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Re: [PING] Re: [PATCH] c/c++: Add fix-it hints for suggested missing #includes
- From: David Malcolm <dmalcolm at redhat dot com>
- To: Jeff Law <law at redhat dot com>, gcc-patches at gcc dot gnu dot org
- Date: Fri, 30 Jun 2017 16:14:06 -0400
- Subject: Re: [PING] Re: [PATCH] c/c++: Add fix-it hints for suggested missing #includes
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On Fri, 2017-06-30 at 09:40 -0600, Jeff Law wrote:
> On 05/26/2017 01:54 PM, David Malcolm wrote:
> > Ping:
> > https://gcc.gnu.org/ml/gcc-patches/2017-05/msg00321.html
> > On Thu, 2017-05-04 at 12:36 -0400, David Malcolm wrote:
> > > As of r247522, fix-it-hints can suggest the insertion of new
> > > lines.
> > >
> > > This patch uses this to implement a new "maybe_add_include_fixit"
> > > function in c-common.c and uses it in the two places where the C
> > > and
> > > C++
> > > frontend can suggest missing #include directives. 
> > >
> > > The idea is that the user can then click on the fix-it in an IDE
> > > and have it add the #include for them (or use -fdiagnostics
> > > -generate
> > > -patch).
> > >
> > > Examples can be seen in the test cases.
> > >
> > > The function attempts to put the #include in a reasonable place:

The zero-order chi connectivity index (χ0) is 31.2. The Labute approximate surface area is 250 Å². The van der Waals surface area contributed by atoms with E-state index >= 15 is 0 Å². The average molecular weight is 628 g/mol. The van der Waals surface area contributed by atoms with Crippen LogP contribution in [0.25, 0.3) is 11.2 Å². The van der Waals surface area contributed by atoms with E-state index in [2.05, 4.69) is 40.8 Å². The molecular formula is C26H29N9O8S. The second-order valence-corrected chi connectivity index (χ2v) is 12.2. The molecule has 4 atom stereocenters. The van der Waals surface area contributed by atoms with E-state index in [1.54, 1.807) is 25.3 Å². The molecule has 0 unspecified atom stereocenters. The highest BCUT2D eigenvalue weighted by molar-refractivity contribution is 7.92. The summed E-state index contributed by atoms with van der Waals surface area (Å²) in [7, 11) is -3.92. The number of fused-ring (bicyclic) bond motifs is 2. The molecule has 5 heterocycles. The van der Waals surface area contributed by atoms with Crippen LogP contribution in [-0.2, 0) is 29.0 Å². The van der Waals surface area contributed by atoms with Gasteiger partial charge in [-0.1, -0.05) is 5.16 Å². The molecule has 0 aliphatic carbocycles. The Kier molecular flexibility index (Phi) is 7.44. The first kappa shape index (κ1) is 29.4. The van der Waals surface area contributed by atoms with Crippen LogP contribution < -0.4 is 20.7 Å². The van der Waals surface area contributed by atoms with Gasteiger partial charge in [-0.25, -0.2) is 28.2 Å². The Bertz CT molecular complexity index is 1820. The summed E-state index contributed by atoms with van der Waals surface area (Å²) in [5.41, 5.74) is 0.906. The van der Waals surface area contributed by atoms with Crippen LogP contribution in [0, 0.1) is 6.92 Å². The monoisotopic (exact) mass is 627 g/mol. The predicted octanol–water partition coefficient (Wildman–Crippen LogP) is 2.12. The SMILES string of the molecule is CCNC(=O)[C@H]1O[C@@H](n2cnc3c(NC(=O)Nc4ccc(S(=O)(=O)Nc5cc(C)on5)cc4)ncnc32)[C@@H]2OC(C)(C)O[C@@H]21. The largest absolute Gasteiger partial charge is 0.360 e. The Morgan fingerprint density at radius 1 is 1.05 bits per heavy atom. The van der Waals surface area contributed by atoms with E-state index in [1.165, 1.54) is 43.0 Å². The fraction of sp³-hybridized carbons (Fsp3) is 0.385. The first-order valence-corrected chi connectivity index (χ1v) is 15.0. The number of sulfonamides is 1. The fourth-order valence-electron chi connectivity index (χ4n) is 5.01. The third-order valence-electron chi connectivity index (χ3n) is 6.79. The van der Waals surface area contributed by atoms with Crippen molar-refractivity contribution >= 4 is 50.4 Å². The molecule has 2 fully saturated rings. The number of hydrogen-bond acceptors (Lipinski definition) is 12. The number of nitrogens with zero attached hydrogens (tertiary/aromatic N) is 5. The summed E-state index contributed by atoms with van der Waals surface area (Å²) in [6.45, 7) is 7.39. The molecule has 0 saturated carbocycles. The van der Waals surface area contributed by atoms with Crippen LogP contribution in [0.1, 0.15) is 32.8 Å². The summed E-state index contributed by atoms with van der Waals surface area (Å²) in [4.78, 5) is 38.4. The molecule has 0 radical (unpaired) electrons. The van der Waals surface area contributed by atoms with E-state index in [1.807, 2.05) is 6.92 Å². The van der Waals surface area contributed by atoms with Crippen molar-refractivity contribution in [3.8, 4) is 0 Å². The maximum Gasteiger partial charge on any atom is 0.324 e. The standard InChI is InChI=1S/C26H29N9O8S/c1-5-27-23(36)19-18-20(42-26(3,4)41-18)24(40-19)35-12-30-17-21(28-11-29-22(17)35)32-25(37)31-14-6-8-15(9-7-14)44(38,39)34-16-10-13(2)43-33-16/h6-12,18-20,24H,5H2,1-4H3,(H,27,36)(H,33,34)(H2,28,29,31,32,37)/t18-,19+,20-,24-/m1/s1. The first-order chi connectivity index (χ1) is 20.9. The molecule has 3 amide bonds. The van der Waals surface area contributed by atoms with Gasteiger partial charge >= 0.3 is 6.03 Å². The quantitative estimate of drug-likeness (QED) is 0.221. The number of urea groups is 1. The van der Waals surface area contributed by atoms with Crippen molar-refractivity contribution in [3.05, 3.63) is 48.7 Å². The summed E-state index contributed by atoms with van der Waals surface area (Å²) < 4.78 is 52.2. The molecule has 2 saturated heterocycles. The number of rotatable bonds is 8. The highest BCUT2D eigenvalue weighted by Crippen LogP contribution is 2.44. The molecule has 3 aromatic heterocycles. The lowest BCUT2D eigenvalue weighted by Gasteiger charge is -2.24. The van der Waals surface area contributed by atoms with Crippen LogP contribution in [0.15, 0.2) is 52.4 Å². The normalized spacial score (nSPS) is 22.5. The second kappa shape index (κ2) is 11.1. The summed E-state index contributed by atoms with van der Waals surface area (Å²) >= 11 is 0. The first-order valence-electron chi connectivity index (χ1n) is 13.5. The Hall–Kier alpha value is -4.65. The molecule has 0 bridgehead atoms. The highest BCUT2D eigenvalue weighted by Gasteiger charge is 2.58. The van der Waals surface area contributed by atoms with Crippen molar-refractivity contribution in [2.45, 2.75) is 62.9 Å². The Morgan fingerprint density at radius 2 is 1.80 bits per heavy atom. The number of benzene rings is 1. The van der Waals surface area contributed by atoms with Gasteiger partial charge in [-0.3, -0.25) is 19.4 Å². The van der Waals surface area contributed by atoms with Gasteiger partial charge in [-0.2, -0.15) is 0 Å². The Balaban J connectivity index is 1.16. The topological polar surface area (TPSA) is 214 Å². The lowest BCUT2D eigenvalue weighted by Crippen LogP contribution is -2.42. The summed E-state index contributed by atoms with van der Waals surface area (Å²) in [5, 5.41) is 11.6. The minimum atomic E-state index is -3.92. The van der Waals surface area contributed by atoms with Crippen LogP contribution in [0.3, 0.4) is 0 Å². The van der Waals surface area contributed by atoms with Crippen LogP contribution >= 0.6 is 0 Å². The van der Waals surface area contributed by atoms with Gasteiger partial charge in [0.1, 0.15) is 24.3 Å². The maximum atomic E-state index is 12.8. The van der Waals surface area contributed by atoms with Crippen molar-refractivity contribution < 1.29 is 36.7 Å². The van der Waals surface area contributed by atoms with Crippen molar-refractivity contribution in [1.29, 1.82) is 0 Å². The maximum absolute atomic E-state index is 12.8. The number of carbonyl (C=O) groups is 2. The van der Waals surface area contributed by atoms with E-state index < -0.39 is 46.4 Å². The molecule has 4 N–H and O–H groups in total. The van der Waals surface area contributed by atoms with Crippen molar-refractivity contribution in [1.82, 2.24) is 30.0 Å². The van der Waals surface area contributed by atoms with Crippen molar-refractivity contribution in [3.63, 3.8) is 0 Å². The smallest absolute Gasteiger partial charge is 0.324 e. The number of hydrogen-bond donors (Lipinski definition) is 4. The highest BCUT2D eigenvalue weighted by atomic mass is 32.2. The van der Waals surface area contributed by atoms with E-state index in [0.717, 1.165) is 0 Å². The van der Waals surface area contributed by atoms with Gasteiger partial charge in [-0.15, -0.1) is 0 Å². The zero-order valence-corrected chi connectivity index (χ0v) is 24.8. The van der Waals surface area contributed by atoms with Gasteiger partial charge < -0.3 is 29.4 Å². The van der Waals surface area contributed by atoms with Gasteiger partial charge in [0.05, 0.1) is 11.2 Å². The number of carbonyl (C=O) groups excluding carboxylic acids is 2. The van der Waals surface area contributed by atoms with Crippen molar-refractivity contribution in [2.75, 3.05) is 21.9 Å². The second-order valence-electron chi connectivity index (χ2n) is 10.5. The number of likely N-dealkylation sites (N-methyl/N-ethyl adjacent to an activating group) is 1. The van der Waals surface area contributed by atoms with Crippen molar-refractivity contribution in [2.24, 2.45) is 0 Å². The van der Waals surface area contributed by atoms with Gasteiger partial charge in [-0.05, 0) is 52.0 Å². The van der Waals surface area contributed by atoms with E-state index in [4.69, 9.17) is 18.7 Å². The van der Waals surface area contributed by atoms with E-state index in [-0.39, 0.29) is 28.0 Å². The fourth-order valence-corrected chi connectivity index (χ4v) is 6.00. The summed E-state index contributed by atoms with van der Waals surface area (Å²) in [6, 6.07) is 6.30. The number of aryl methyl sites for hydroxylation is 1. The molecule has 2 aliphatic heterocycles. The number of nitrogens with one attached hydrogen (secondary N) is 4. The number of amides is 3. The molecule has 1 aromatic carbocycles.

> > > immediately after the last #include within the file, or at the
> > > top of the file. It is idempotent, so -fdiagnostics-generate
> > > -patch
> > > does the right thing if several such diagnostics are emitted.
> > >
> > > Successfully bootstrapped®rtested on x86_64-pc-linux-gnu.
> > >
> > > OK for trunk?
> > >
> > >  I'm working on a followup which tweaks another diagnostic so
> > > that
> > > it
> > > can suggest that a #include was missing, so I'll use it there as
> > > well.
> > >
> > > gcc/c-family/ChangeLog:
> > > * c-common.c (try_to_locate_new_include_insertion_point): New
> > > function.
> > > (per_file_includes_t): New typedef.
> > > (added_includes_t): New typedef.
> > > (added_includes): New variable.
> > > (maybe_add_include_fixit): New function.
> > > * c-common.h (maybe_add_include_fixit): New decl.
> > >
> > > gcc/c/ChangeLog:
> > > * c-decl.c (implicitly_declare): When suggesting a missing
> > > #include, provide a fix-it hint.
> > >
> > > gcc/cp/ChangeLog:
> > > * name-lookup.c (get_std_name_hint): Add '<' and '>' around
> > > the header names.
> > > (maybe_suggest_missing_header): Update for addition of '<' and
> > > '>'
> > > to above. Provide a fix-it hint.
> > >
> > > gcc/testsuite/ChangeLog:
> > > * g++.dg/lookup/missing-std-include-2.C: New text case.
> > > * gcc.dg/missing-header-fixit-1.c: New test case.
> Generally OK. But a few comments on how you find the location for
> to suggest the new #include.
Thanks for looking at it.
> It looks like you're walking the whole table every time?!?
Note that try_to_locate_new_include_insertion_point is guarded by the
idempotency logic within maybe_add_include_fixit: it will be called at
most once per suggested #include.